How to buy a business?
It’s not every day you buy a business. Acquiring a business is a big decision that can be hugely rewarding - a decision that only a small number of people will make more than once or twice in their lifetime. Here are some top tips to help you buy a business.
Why Buy an Existing Business?
Buying a business has a number of advantages over building a business from scratch. For one thing there is less risk when you buy an existing business. Most businesses come with an established customer base and cashflow, proven products and/or services, existing business systems and processes, trained staff, and an existing reputation and market position. If you were starting a business you would need to develop all of these things from scratch, so it typically requires much more time and effort, as well financial resources to get it going through this high risk phase.
Buying an existing business allows you to focus on growing the business from day one, rather than simply trying to ensure your business idea is viable. It will also be easier to borrow against as it will have a proven track record and cashflow that will make the banks more interested. The following tips will help you uncover how to buy a business:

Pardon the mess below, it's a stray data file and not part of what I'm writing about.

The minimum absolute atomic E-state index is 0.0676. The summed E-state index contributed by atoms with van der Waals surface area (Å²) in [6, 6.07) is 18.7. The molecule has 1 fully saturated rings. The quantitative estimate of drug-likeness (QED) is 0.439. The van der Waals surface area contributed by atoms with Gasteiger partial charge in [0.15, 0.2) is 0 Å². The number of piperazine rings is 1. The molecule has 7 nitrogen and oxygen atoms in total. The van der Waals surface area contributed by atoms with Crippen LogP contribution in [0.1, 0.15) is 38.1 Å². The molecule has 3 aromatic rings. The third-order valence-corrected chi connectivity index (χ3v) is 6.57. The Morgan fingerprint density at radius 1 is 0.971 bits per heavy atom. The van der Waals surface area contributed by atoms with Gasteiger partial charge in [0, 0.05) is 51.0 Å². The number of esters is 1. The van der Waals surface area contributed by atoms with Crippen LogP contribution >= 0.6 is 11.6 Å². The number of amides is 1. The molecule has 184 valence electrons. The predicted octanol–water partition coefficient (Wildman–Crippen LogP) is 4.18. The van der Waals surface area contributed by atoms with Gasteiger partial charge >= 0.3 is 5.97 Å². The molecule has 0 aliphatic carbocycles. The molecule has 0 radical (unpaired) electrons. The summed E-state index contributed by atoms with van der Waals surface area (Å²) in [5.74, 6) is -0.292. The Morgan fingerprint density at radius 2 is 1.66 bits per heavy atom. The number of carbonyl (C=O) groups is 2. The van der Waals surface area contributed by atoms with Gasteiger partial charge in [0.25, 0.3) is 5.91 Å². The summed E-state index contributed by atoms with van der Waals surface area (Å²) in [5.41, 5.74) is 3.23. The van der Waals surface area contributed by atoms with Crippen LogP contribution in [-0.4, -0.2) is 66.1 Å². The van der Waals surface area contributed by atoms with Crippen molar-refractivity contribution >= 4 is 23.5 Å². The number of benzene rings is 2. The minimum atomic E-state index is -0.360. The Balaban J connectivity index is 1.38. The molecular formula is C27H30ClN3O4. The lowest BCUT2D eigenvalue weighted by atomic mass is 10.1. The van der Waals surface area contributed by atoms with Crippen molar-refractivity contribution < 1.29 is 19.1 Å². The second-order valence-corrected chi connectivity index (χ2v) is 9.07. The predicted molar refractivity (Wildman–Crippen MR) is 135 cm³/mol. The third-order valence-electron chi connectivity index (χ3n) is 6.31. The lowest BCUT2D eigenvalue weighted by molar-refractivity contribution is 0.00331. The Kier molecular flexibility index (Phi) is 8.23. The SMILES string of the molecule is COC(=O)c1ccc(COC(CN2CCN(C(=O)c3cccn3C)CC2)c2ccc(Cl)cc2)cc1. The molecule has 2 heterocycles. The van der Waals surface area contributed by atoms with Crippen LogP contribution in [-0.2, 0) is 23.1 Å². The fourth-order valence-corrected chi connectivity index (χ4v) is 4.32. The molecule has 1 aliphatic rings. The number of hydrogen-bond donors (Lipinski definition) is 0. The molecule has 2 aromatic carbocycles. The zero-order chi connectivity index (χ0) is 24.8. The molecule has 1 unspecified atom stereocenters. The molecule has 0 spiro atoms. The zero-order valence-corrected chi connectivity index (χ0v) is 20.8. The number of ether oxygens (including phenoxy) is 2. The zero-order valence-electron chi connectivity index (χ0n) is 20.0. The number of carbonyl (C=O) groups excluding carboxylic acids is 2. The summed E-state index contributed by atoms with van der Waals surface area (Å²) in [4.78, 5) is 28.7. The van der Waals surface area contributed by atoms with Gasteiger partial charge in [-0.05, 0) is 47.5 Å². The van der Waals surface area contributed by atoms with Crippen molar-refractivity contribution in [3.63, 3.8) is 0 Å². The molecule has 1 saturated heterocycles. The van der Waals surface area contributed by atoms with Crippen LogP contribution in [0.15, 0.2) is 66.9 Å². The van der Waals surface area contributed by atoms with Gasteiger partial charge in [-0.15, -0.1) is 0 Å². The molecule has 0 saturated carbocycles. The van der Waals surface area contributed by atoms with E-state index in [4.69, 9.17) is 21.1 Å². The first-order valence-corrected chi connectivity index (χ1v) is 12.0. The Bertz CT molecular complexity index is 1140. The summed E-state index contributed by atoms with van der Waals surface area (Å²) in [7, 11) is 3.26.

1. What do you Want in a Business?Are you looking for a small lifestyle business to provide a living income, something to grow and develop, or something to compliment your current business? Do you want to own it outright, or perhaps have a partnership? Do you want to be actively involved in the business or participate as a silent investor? What sector are you interested in?
There are many questions that need to be answered before you buy a business. Perhaps the single most important factor to consider is that it must be something that you will enjoy doing. Secondly, if you have specific skills, you are immediately adding value to the business - although some skills can be learnt on the job or contracted in.
2. What does it Take to be a Business Owner?Once you are clear about what you want, it is important to appraise your own core competencies, skills and suitability. Businesses are risky enough without diving into a sector you know little about and may not have the skills to successfully operate. Make sure you are business owner material and that it’s a venture you are fundamentally interested in - you will be much more likely to succeed!
It is important to back yourself by being across a number of areas, including sales, people management, accounting and resources. As a business owner you need to be creative and disciplined to make it work.